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Consensus sought

Consensus sought:  Chief Secretary Carrie Lam briefs the media on the public consultation exercise.

CS urges reform consensus

December 04, 2013

Chief Secretary Carrie Lam urged the public to forge a consensus on political reform today, after launching a five-month public consultation exercise on the methods for selecting the Chief Executive in 2017 and for forming the Legislative Council in 2016.


Mrs Lam, Secretary for Justice Rimsky Yuen and Secretary for Constitutional & Mainland Affairs Raymond Tam spoke to the media after the consultation's launch.



Mrs Lam said for this consultation round, the Government will not put forward any specific proposals, and will not comment on any proposals raised by others.


The Consultation Document sets out key issues for public comment, under the framework of the Basic Law and National People’s Congress Standing Committee interpretations and decisions.


Those related to selecting the Chief Executive include the nominating committee’s size, composition, electorate base and forming method; procedure for nominating Chief Executive candidates; voting arrangements by universal suffrage; procedure for appointing the Chief Executive and the linkage with local legislation; and, the Chief Executive’s political affiliation.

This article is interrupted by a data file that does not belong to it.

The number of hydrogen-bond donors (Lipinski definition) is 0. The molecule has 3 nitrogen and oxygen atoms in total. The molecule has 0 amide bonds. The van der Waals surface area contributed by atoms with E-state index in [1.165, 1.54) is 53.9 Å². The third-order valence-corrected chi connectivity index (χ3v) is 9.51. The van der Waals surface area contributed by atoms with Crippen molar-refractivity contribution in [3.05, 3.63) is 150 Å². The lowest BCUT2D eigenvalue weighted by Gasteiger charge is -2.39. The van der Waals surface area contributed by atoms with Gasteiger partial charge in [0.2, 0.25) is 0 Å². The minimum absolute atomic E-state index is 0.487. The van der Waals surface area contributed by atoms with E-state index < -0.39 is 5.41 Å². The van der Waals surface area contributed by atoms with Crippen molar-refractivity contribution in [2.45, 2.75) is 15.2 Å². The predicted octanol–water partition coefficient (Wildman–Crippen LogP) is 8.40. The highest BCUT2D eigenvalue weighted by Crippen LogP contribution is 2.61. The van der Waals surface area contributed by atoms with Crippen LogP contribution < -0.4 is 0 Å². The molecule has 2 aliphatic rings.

Key issues relating to the method for forming the Legislative Council include the number of seats and composition of the council; composition and electorate base of functional constituencies; and, number of geographical constituencies and the number of seats in each of them.


Mr Lam said people who understand the Chief Executive's constitutional duty and status as laid down in the Basic Law will come to the conclusion that the Chief Executive must love the country and Hong Kong, and not be against the Central Government.


She said it is the common aspiration of the Central Authorities, the Hong Kong Government and its people to achieve universal suffrage for the Chief Executive election in 2017.


“I appeal to all quarters of the community, particularly political leaders and Legislative Council members, to take into account that if we do not seize the opportunity, constitutional development in Hong Kong will have to suffer from an impasse again, and what possible implications this may bring about to the political, social and economic stability of Hong Kong.”


She urged the public to discuss the matter in a rational, peaceful and pragmatic manner, with an open, accommodating and inclusive mind.


The public can send their views to the Constitutional & Mainland Affairs Bureau by email by May 3.


The consultation document can be obtained from the 18 District Offices or downloaded here.